I remember those carpe diem/kairos posts, too! I think of them often when I’m feeling connected (or disconnected) to my children.

      • Right, like PLAY group? PLAY? GET IT?

      • Blackmon actually commented upon ‘Playgroup’ during her talk at the Annenberg, saying that the photo was based on the daily playgroup she and her sisters and friends coordinate at a certain time every day, and freely admitted it was more of a playgroup for the moms. :) They get together at 4 pm and let the kids run amok while they chat and read magazines and whatnot. Her sisters are the dark-haired women in many of the images, and the kids in the photos are usually her kids, nieces, nephews, and cousins. I think because her characters are people she knows, and the images are based upon her own life, she shows them somewhat matter-of-factly.

  2. I also think it’s really interesting that the adult women in these images are occupied with feminine tasks (painting nails, mopping). Right now, D and Lucy are wearing bathing suits and playing in the bathtub with their doll bathtub full of water pretending to be vets taking care of fish and turtles. I heard them climb up on the toilet to get the band aids out of the medicine cabinet. I’m in the living room with the laptop. If she photographed this, would it read differently than the nail polish? Why?

    • Yes — fashion, hair dying, painting toe nails, listening to a PINK iPod… interesting. I think there are some male/Daddish figures in a few of them but they are sometimes blocked from view? It’s definitely a feminine/feminized space. Why couldn’t the Mom be gardening? Or in jeans?

      • The pink iPod character is a teenaged babysitter. :)

      • I’m thinking now about this idea that adults are permitted to be self focused and indulgent– I actually think that’s much more true for men than women. Women are expected to be child centered. Its part of the tension in the playgroup image– in all the images, really. And I think it’s part of the pinterest owl mobile mom vs benign neglect mom: are our houses messy because we are child centered, or are our houses messy because we are painting our nails and writing our blog and our kids are running amok?
        When we see images of dads parenting in pop culture, it’s almost always a joke about their incompetence- the house is a mess, the kids are in danger- but that incompetence is somehow endearing. Like when Ann Romney says Mitt was her sixth child. But the idea of an incompetent or distracted or self centered mom isn’t endearing. And I think that’s part of the tension around the feminized distractions. These images would be less interesting on some level if the women were occupied with more “worthy” pursuits. Maybe?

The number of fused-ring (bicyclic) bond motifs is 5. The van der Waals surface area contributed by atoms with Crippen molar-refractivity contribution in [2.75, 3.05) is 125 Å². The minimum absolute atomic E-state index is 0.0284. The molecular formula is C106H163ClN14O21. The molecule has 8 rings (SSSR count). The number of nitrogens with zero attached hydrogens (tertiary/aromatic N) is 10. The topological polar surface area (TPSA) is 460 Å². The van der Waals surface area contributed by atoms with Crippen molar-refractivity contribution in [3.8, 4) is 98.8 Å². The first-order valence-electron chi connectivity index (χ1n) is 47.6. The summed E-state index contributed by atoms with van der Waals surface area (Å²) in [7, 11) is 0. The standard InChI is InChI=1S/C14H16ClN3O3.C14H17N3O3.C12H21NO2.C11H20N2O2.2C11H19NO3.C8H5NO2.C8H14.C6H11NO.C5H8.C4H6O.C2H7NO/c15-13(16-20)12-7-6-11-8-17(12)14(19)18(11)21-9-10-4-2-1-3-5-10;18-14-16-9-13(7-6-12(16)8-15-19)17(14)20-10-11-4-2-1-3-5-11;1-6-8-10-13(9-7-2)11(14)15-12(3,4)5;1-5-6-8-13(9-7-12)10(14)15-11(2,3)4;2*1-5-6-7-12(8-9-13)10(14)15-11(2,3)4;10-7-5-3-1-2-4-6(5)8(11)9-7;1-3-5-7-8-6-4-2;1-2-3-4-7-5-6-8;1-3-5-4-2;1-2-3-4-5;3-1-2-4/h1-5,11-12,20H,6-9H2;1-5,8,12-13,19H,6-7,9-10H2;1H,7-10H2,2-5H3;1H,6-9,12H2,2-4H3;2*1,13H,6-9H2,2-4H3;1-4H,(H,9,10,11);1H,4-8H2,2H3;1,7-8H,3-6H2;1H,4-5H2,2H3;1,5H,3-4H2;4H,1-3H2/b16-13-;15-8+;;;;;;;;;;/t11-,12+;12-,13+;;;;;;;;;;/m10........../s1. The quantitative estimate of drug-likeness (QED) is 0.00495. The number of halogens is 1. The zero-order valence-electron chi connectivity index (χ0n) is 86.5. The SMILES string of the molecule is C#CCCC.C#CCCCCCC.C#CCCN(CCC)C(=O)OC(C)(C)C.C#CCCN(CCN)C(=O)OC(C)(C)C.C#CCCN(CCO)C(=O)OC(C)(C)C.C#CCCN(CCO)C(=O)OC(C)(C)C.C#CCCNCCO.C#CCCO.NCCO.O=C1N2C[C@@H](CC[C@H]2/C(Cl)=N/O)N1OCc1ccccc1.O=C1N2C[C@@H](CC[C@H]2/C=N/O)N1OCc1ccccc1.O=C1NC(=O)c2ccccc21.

3. I love her work. I think it represents what goes on in our hearts and minds at any given time. The struggle to be a great mom, and the struggle to still have a piece of ourselves left. Or perphaps a piece of our old selves. I was just thinking about myself and how it is difficult to juggle the roles I play each day. When I am at work…I am a teacher, professional, employee. As soon as I am done I become, wife, mother, etc…this switching on and off everyday is exhausting!

  4. Yes! I feel you on the switching. And I’m intrigued by ways of thinking about identity that don’t push us to switch but that allow all of our self to be present even in contexts where we are “supposed” to turn part of ourselves off. I think that’s part of what I find so fascinating about these images: they show mothers who are “supposed” to be doing one thing, acting one way, but are not– or in the case of the mopping, the mother is doing what she is “supposed” to be doing, but the baby is maybe in danger, out of sight.

  5. Have I mentioned lately how much I’ve been enjoying your blog? So ‘effen much.

    It seems to me whenever someone drops by my house they are both shocked and charmed by the chaos and mess and tell me, on their way out, that I am clearly doing something right and letting my children be children instead of having everything perfect. It always makes me feel a little… conflicted. Only half of us are ever wearing pants and there are scribble on the walls and books everywhere. There’s a lot of projects going on to. And children’s art framed on the wall and in progress.

    Blackman’s photos don’t strike me as “messy” at all. They are eerily sterile, if you ask me. And that the children are in danger in some of them strikes me front and center. Yes I noticed the open flame and the tricycles. And the baby (doll) standing up in the high chair with no one within arms reach.

    Yes, they are evocative and beautiful and I love them too.

    • It’s interesting to compare our perceptions. You’re right; although the scenes are cluttered, the periphery is spare and in some cases there’s hardly a thing in the room. The rooms certainly aren’t dirty in the same way that the Jan Steen painting is — dishes on the floor, etc. (And thx for kudos!)

      • I dont know this for *sure* but I think part of the reason the scenes look so clean is out of necessity—she does a lot of compositing/layering of images in Photoshop to create the story she wants to tell (meaning, she doesn’t usually shoot a scene as-is but rather takes a series of photos and layers them into one final image), and if the rooms are too cluttered it would be difficult for her to take bits and pieces of photos and put them all together.

        (She might also just be a clean freak—who knows. ;)

        • Cool, that’s really interesting to know about her process. I kind of figured there was photoshopping happening, but for some reason it doesn’t bother me? I teach a small unit about photoshopping and “truth in photography” with my CC students and we’re always like PHOTOSHOP IS TEH EVIL.